You know that commercial where the dairy cow in Wisconsin bails on his snow-bound Holstein herd and heads for California? The ad, paid for by the California Milk Advisory Board, suggests that a cold cow’s life is a miserable cow’s life; that bovine happiness comes with California sun and some chill cattle-bros to chew your cud with. And yet both states, with their disparate climates, have significant cattle populations. Elsewhere, Brahman cousins gaze on scorched scrub in India, and Yakutian cattle live 125 kilometers north of the Arctic Circle in Siberia, where winter temperatures can reach -50 degrees Celsius.
Cattle have had plenty of time to cultivate this vast range in the 10,000 some years since the first wild Aurochs were domesticated in the Near East—the region where humans first kept goats, sheep and pigs too. Food derived from the world’s 1.3 billion cows figures in most diets thanks to the various descendent breeds’ ability to adapt—something people take for granted or strongly critique in somewhat unequal measure.
So it should come as a surprise that some scientists consider cattle and other livestock to be undergoing the “sixth great extinction episode” in the world’s history—an extinction that counts much of domestic agriculture, plants and animals alike, as its potential victims.
Dr. Zakri Abdul Hamid, the founding chair of the Intergovernmental Science-Policy Platform on Biodiversity (IPBES) spoke about this decline in a recent speech given to an audience of governmental officials from around the world who work on biodiversity and economic planning. He pointed out that there has been a 75 percent drop in genetic diversity of agriculture crops over the past century, a loss that’s become increasingly well documented. The plight of farm animals, however, is less familiar and similarly dramatic: Of all the world’s domesticated breeds, 22 percent are at risk of extinction, according to a press release from IPBES.
It’s true that American restaurants of a certain persuasion have taken up heritage pig breeds as a cause celebre, with the names of hogs being served—Tamworth, Red Wattle, Ossabaw Island, Choctaw—nearly as obscure as the cuts of meat being teased out of the whole, pasture-raised animals being butchered in the kitchen. And in Europe, efforts to “rewild” areas—returning swaths of land to a prehistoric-like state—has renewed interest in (and destigmatized) primitive breeds like Heck cattle, which were developed by Nazi geneticists to resemble the extinct Auroch—the bovine equivalent of Hitler’s purely German Aryan race.
But what about the Serbian Yakutian cows? Or Kuri cattle, a breed indigenous to the Lake Chad area in West Africa? While the former can survive the brutal Arctic winter, the latter has adapted so well to the wet, semi-aquatic environment of its pastures that it can float: The Kuri have bulbous, Elephant Man-like “horns” protruding from either side of their heads that serve as both flotation aids and cooling devices. According to the International Livestock Institute, there were less than 10,000 Kuri left in West Africa 10 years ago—a dwindling amount, but not officially endangered. The future of the Yakutian is more precarious: A mere 525 milking cows remained in 2007.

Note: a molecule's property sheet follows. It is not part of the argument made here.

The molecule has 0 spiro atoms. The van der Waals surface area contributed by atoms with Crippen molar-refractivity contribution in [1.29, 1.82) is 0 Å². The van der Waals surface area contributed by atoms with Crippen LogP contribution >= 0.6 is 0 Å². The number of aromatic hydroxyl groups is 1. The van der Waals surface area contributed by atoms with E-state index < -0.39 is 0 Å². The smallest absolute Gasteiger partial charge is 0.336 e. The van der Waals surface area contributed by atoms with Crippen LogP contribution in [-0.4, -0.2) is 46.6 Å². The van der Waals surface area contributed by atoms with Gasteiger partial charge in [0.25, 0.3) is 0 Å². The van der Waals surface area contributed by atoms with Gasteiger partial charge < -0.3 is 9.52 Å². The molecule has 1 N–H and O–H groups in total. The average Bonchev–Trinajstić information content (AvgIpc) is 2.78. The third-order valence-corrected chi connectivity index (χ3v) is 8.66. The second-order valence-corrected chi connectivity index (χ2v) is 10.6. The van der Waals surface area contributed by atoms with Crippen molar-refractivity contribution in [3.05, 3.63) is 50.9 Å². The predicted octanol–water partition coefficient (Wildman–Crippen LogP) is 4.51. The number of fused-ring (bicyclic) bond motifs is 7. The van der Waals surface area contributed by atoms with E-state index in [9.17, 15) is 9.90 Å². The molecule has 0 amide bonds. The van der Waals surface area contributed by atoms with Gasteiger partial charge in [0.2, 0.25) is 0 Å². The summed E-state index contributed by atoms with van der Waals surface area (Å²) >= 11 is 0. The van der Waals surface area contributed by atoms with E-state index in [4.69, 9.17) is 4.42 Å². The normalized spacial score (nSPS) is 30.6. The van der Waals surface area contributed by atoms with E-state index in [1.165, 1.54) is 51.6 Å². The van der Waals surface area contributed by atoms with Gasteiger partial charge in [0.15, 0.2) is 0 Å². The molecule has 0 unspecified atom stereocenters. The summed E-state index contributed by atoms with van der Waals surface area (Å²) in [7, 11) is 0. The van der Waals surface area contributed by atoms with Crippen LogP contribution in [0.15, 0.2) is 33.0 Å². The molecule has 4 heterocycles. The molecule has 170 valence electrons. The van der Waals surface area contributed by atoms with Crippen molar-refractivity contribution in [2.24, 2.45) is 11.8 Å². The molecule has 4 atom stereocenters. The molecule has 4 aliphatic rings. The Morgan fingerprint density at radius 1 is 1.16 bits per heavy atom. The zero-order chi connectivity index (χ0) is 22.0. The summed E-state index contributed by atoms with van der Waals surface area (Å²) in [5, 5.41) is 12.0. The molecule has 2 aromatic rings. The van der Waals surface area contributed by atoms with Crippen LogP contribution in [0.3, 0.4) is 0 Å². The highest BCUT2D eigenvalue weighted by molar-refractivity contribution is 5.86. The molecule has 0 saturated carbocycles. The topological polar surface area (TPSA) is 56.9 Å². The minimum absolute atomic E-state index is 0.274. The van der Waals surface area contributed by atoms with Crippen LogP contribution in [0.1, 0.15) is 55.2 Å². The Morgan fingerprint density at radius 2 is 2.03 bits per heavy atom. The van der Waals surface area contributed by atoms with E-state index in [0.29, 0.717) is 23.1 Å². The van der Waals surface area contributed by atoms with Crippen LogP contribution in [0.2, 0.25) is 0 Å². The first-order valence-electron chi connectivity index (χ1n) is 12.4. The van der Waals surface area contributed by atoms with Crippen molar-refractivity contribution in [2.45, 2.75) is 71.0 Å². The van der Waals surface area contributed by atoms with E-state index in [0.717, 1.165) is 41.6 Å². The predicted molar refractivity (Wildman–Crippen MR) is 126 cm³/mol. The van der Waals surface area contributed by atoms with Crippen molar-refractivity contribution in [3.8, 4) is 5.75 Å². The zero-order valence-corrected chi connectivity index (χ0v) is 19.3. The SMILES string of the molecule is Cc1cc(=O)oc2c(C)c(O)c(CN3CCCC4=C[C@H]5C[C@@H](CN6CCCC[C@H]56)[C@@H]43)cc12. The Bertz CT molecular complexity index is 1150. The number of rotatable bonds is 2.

These are just two instances of dramatic adaptability shown by livestock around the world—adaptations that can be seen as symbiotic with human life, in terms of agriculture and culture alike. Without the Yakutian cattle, life in the Evenyo-Bytantay district of Siberia would not look the same—it might not even be possible.
Dr. Hamid told me in an email that the goal of the IPBES is to increase awareness of the loss in genetic diversity in agriculture, which has occurred, “due to our neglect of preserving indigenous breeds of cattle, sheep or goats in favor of modern, high-producing breeds.” Presenting things in terms that must sell well with the bureaucratic set, he wrote, “These hardy, indigenous breeds, though of low productivity, are important sources of breeding for stress-tolerance (a condition of changing environments) and resistance against emerging diseases and pests.”
Could new heat-tolerant breeds for an ever-warmer world be developed on the basis of some local cattle in a drought-prone corner of the Earth? It’s certainly a possibility—and an important one at that. But the gradual erosion of the diversity won through 10,000 years of cohabitation between cattle and humans can’t be thought of in purely pragmatic terms.
In 2005, an interdisciplinary team of researchers from the University of Helsinki undertook a broad study of Yakutian cattle, examining the herd through the lenses of genetics, anthropology, geography, history, sociology and art. In one of the resulting papers, the author suggests that biodiversity is intimately linked with sociodiversity, a “conceptual couple” that binds together social sciences and animal sciences. The course of the paper, which tracks the fate of the Yakutian cattle through the shift from socialism to capitalism after the fall of the Soviet Union, is dense, but the main argument is that “sociodiversity is an important precondition to sustain biodiversity, that is, to maintain ecological sustainability.” I’d say that the inverse is true too, that once biodiversity—and the varied ways of life it supports—is lost, then our sociodiversity is hampered as well.
In other words, if only California cows are happy cows—or are, in the extreme scenario, the only cows—then we’re only one people—an insidious monoculture of a different sort.